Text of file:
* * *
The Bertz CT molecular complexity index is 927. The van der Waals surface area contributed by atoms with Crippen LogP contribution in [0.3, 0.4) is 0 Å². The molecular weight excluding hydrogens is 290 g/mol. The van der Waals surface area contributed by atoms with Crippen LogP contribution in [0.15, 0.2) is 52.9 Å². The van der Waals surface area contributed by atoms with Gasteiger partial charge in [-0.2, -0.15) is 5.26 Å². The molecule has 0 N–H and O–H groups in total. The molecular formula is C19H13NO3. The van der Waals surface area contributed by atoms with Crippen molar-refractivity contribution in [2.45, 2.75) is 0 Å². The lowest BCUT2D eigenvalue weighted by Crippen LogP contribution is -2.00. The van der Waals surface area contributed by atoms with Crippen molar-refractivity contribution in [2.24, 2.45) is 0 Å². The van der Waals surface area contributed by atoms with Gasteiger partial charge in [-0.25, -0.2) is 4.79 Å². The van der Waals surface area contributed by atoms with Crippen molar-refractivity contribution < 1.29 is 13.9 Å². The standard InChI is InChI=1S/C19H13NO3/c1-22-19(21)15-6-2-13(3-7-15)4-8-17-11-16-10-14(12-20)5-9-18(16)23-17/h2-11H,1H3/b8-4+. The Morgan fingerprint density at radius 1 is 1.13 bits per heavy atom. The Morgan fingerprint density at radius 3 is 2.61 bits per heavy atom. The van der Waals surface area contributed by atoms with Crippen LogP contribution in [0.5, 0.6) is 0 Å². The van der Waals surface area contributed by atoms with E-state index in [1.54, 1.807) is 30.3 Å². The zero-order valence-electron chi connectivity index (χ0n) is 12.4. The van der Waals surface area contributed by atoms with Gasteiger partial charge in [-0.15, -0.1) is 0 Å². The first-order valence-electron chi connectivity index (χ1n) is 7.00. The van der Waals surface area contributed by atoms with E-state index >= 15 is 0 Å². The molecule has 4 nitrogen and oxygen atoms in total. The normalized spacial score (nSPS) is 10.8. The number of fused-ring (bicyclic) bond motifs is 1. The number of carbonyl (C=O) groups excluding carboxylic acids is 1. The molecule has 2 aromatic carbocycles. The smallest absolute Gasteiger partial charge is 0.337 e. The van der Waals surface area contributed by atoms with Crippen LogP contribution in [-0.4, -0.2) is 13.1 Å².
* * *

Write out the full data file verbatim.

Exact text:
The Bertz CT molecular complexity index is 927. The van der Waals surface area contributed by atoms with Crippen LogP contribution in [0.3, 0.4) is 0 Å². The molecular weight excluding hydrogens is 290 g/mol. The van der Waals surface area contributed by atoms with Crippen LogP contribution in [0.15, 0.2) is 52.9 Å². The van der Waals surface area contributed by atoms with Gasteiger partial charge in [-0.2, -0.15) is 5.26 Å². The molecule has 0 N–H and O–H groups in total. The molecular formula is C19H13NO3. The van der Waals surface area contributed by atoms with Crippen molar-refractivity contribution in [2.45, 2.75) is 0 Å². The lowest BCUT2D eigenvalue weighted by Crippen LogP contribution is -2.00. The van der Waals surface area contributed by atoms with Crippen molar-refractivity contribution in [2.24, 2.45) is 0 Å². The van der Waals surface area contributed by atoms with Gasteiger partial charge in [-0.25, -0.2) is 4.79 Å². The van der Waals surface area contributed by atoms with Crippen molar-refractivity contribution < 1.29 is 13.9 Å². The standard InChI is InChI=1S/C19H13NO3/c1-22-19(21)15-6-2-13(3-7-15)4-8-17-11-16-10-14(12-20)5-9-18(16)23-17/h2-11H,1H3/b8-4+. The Morgan fingerprint density at radius 1 is 1.13 bits per heavy atom. The Morgan fingerprint density at radius 3 is 2.61 bits per heavy atom. The van der Waals surface area contributed by atoms with Crippen LogP contribution in [0.5, 0.6) is 0 Å². The van der Waals surface area contributed by atoms with E-state index in [1.54, 1.807) is 30.3 Å². The zero-order valence-electron chi connectivity index (χ0n) is 12.4. The van der Waals surface area contributed by atoms with Gasteiger partial charge in [-0.15, -0.1) is 0 Å². The first-order valence-electron chi connectivity index (χ1n) is 7.00. The van der Waals surface area contributed by atoms with E-state index >= 15 is 0 Å². The molecule has 4 nitrogen and oxygen atoms in total. The normalized spacial score (nSPS) is 10.8. The number of fused-ring (bicyclic) bond motifs is 1. The number of carbonyl (C=O) groups excluding carboxylic acids is 1. The molecule has 2 aromatic carbocycles. The smallest absolute Gasteiger partial charge is 0.337 e. The van der Waals surface area contributed by atoms with Crippen LogP contribution in [-0.4, -0.2) is 13.1 Å².